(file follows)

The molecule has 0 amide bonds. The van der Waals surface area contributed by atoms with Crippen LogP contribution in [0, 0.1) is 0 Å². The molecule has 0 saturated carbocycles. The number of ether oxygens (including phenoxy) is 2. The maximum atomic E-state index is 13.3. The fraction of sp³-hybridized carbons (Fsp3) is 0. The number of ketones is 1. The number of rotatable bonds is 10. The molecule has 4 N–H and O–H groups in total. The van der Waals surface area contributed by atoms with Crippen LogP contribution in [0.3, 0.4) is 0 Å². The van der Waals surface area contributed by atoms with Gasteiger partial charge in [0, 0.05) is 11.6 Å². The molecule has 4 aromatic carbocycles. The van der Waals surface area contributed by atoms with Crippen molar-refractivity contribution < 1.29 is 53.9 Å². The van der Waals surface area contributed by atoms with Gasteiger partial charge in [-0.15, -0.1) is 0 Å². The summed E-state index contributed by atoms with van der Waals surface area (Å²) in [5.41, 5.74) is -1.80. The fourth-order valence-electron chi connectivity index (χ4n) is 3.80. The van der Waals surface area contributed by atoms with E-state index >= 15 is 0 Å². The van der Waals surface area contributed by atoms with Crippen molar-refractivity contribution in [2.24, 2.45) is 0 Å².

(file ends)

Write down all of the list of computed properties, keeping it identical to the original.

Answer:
The molecule has 0 amide bonds. The van der Waals surface area contributed by atoms with Crippen LogP contribution in [0, 0.1) is 0 Å². The molecule has 0 saturated carbocycles. The number of ether oxygens (including phenoxy) is 2. The maximum atomic E-state index is 13.3. The fraction of sp³-hybridized carbons (Fsp3) is 0. The number of ketones is 1. The number of rotatable bonds is 10. The molecule has 4 N–H and O–H groups in total. The van der Waals surface area contributed by atoms with Crippen LogP contribution in [0.3, 0.4) is 0 Å². The van der Waals surface area contributed by atoms with Gasteiger partial charge in [0, 0.05) is 11.6 Å². The molecule has 4 aromatic carbocycles. The van der Waals surface area contributed by atoms with Crippen molar-refractivity contribution < 1.29 is 53.9 Å². The van der Waals surface area contributed by atoms with Gasteiger partial charge in [-0.15, -0.1) is 0 Å². The summed E-state index contributed by atoms with van der Waals surface area (Å²) in [5.41, 5.74) is -1.80. The fourth-order valence-electron chi connectivity index (χ4n) is 3.80. The van der Waals surface area contributed by atoms with E-state index >= 15 is 0 Å². The van der Waals surface area contributed by atoms with Crippen molar-refractivity contribution in [2.24, 2.45) is 0 Å².